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National Park Service plans to terminate Crater Lake hospitality contract over unsafe conditions

Crater lake, Photo of Wizard Island from atop Watchman Peak on a clear, still day.
Kate Williams
National Park Service
Wizard Island in Crater Lake as seen from Watchman's peak, 2020. Aramark provides boat tours to the island.

The National Park Service is threatening to terminate its contract with the company that manages facilities at Crater Lake National Park. This comes after ongoing problems with basic health and safety standards.

Since 2018 Aramark has provided nearly all visitor services at the park, including food, gift shops, boat tours and lodging through a company it owns called Crater Lake Hospitality.

In a statement, Aramark said it continues to take steps to improve conditions. However, according to annual reports by the Park Service, the quality of their service has worsened since 2019. Last year’s report describes diesel fuel leaks, food safety violations and a significant number of visitor complaints.

"Despite being required to develop a corrective action plan after the marginal rating during their public health inspection, the cleanliness and food safety issues persisted throughout the entire season," reads the 2023 report.

Oregon Senator Ron Wyden recently criticized Aramark for some of these same failings. And former staff have described the conditions of employee housing as "disgusting" and "filthy."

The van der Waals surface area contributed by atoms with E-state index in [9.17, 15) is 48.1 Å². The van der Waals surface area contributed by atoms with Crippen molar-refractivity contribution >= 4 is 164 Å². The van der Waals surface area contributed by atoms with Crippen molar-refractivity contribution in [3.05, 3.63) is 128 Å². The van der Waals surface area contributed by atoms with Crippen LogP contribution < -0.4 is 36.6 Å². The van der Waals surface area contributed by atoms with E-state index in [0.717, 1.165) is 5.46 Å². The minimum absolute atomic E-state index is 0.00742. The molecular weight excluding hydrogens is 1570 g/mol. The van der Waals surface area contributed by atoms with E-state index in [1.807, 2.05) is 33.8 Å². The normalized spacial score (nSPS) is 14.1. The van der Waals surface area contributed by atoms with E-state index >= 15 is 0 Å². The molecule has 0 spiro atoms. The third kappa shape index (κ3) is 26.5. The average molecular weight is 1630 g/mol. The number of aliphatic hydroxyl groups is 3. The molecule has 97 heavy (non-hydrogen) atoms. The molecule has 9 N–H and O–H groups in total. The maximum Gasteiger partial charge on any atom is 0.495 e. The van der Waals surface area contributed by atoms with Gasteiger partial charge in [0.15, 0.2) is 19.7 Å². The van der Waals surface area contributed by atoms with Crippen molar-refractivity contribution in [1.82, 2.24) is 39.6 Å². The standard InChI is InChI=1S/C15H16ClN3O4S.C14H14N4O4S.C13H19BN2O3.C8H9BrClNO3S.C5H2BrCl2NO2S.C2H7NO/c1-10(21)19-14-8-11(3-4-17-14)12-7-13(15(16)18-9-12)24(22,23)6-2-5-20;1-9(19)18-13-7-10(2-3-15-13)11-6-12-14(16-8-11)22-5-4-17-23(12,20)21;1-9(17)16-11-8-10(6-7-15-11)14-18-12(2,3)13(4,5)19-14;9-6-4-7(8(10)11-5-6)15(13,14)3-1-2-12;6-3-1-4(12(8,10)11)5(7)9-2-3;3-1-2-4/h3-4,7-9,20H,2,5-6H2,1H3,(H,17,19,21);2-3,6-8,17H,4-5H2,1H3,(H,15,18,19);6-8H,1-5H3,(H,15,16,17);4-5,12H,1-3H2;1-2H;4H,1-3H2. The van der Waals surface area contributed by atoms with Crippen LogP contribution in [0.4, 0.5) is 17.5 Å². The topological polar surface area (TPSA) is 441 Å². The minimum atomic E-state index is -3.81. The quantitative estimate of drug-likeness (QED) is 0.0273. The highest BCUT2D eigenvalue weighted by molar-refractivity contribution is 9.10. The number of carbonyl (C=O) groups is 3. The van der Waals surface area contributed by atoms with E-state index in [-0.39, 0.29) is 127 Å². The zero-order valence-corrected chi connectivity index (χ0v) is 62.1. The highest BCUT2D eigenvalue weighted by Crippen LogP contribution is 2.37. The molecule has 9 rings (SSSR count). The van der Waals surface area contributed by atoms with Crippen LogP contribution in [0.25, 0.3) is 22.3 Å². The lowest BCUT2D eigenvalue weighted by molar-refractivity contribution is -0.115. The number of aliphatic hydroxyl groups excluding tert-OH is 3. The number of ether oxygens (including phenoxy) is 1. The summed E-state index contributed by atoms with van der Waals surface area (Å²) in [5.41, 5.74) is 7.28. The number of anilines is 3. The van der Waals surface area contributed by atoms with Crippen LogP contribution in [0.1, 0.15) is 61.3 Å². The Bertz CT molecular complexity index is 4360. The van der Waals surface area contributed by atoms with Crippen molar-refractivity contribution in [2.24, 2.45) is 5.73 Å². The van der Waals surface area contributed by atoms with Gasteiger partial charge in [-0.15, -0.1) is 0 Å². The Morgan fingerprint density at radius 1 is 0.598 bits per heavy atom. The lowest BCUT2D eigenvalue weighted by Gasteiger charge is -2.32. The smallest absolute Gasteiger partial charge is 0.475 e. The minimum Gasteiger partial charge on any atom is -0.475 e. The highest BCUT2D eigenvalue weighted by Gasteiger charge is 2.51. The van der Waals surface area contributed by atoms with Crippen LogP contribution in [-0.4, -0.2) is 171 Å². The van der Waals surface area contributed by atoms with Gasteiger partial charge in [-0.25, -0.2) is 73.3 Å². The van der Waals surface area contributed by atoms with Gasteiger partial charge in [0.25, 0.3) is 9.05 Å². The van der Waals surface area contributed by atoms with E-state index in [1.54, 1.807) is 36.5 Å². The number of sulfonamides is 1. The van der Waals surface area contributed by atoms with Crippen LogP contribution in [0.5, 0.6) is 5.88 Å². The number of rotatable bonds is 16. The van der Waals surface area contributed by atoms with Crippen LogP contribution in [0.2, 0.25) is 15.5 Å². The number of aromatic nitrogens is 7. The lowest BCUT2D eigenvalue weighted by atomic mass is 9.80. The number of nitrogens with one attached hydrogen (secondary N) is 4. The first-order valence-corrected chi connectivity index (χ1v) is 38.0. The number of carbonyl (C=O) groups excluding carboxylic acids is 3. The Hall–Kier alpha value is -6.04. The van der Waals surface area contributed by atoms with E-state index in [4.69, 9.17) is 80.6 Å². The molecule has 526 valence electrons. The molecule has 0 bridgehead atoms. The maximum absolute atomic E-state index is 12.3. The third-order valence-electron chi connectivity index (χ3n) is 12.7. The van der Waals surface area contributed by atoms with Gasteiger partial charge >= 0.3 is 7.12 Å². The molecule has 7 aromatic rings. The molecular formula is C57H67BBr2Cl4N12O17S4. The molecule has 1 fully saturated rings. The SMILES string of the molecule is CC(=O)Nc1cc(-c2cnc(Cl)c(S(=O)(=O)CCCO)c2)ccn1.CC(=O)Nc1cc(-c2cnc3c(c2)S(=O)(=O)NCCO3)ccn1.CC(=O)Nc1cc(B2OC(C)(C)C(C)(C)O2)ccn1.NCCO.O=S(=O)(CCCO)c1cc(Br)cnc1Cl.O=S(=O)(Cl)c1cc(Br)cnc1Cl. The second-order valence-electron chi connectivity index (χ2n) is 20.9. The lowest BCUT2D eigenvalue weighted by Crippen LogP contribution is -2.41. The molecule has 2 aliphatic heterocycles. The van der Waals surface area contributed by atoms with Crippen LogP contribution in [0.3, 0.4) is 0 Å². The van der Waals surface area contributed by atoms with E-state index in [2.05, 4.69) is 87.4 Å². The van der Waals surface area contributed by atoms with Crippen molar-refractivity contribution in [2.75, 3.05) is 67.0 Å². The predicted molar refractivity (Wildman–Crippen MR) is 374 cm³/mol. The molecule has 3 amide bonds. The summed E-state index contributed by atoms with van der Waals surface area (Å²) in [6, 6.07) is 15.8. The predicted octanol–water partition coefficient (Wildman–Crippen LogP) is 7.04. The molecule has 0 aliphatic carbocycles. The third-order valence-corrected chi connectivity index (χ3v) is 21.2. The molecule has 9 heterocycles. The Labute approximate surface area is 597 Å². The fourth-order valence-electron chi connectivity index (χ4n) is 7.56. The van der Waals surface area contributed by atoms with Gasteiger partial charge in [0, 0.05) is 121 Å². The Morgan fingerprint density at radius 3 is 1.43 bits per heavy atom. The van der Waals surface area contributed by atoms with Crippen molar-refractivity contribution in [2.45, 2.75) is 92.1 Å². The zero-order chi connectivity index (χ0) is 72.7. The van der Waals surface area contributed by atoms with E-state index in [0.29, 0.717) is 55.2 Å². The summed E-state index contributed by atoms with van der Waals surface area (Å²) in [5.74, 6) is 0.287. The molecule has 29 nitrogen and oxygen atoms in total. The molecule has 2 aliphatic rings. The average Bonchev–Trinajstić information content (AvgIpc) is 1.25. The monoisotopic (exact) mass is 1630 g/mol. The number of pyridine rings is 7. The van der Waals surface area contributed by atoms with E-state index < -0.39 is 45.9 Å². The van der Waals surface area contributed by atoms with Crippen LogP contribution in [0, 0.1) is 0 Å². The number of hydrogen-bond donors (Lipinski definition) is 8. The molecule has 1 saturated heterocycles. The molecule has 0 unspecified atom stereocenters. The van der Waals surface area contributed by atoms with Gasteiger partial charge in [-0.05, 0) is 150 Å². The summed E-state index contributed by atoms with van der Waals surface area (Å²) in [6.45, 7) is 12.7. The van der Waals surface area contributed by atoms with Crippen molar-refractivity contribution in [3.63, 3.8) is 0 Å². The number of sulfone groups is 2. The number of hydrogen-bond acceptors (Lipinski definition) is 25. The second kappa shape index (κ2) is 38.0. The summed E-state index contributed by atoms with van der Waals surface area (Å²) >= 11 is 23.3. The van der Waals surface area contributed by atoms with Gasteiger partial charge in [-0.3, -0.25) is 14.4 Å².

Aramark’s 2023 review was the worst rating it’s received since taking over operations at Crater Lake.

In a written statement, Park Service Regional Director David Szymanski said, "Termination would be an extremely rare action, and one we don’t take lightly. But consistent failures to meet contract requirements led to our notice of intent to terminate this contract to protect visitors and park resources."

The contract termination would affect the Oregon Caves National Monument as well, which is also managed by Aramark. Szymanski said the contract would be terminated unless Aramark can provide a reason why it shouldn't be.

The Park Service did not provide a timeline on how soon Aramark could be kicked out of the park. If that does happen, the Park Service would find a short-term contractor to take over operations.

Corrected: February 19, 2024 at 9:30 AM PST
This story has been updated to correct a misspelling of "National Park Service"
Roman Battaglia is a regional reporter for Jefferson Public Radio. After graduating from Oregon State University, Roman came to JPR as part of the Charles Snowden Program for Excellence in Journalism in 2019. He then joined Delaware Public Media as a Report For America fellow before returning to the JPR newsroom.